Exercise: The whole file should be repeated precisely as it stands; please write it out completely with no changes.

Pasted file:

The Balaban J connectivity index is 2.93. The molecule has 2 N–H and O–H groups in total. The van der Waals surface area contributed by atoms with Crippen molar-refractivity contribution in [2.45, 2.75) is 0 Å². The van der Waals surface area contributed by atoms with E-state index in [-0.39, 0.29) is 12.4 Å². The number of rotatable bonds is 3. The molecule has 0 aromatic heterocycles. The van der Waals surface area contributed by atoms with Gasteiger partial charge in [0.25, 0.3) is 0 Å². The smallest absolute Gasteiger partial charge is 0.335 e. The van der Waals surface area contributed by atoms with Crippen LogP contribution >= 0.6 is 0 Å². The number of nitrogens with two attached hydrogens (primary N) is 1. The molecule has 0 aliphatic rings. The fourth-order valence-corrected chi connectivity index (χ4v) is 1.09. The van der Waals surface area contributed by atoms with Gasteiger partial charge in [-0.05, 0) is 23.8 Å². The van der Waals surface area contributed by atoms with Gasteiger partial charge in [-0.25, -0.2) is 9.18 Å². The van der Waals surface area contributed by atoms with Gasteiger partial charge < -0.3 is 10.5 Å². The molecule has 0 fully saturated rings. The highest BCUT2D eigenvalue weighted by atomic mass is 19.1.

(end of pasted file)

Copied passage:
The Balaban J connectivity index is 2.93. The molecule has 2 N–H and O–H groups in total. The van der Waals surface area contributed by atoms with Crippen molar-refractivity contribution in [2.45, 2.75) is 0 Å². The van der Waals surface area contributed by atoms with E-state index in [-0.39, 0.29) is 12.4 Å². The number of rotatable bonds is 3. The molecule has 0 aromatic heterocycles. The van der Waals surface area contributed by atoms with Gasteiger partial charge in [0.25, 0.3) is 0 Å². The smallest absolute Gasteiger partial charge is 0.335 e. The van der Waals surface area contributed by atoms with Crippen LogP contribution >= 0.6 is 0 Å². The number of nitrogens with two attached hydrogens (primary N) is 1. The molecule has 0 aliphatic rings. The fourth-order valence-corrected chi connectivity index (χ4v) is 1.09. The van der Waals surface area contributed by atoms with Gasteiger partial charge in [-0.05, 0) is 23.8 Å². The van der Waals surface area contributed by atoms with Gasteiger partial charge in [-0.25, -0.2) is 9.18 Å². The van der Waals surface area contributed by atoms with Gasteiger partial charge < -0.3 is 10.5 Å². The molecule has 0 fully saturated rings. The highest BCUT2D eigenvalue weighted by atomic mass is 19.1.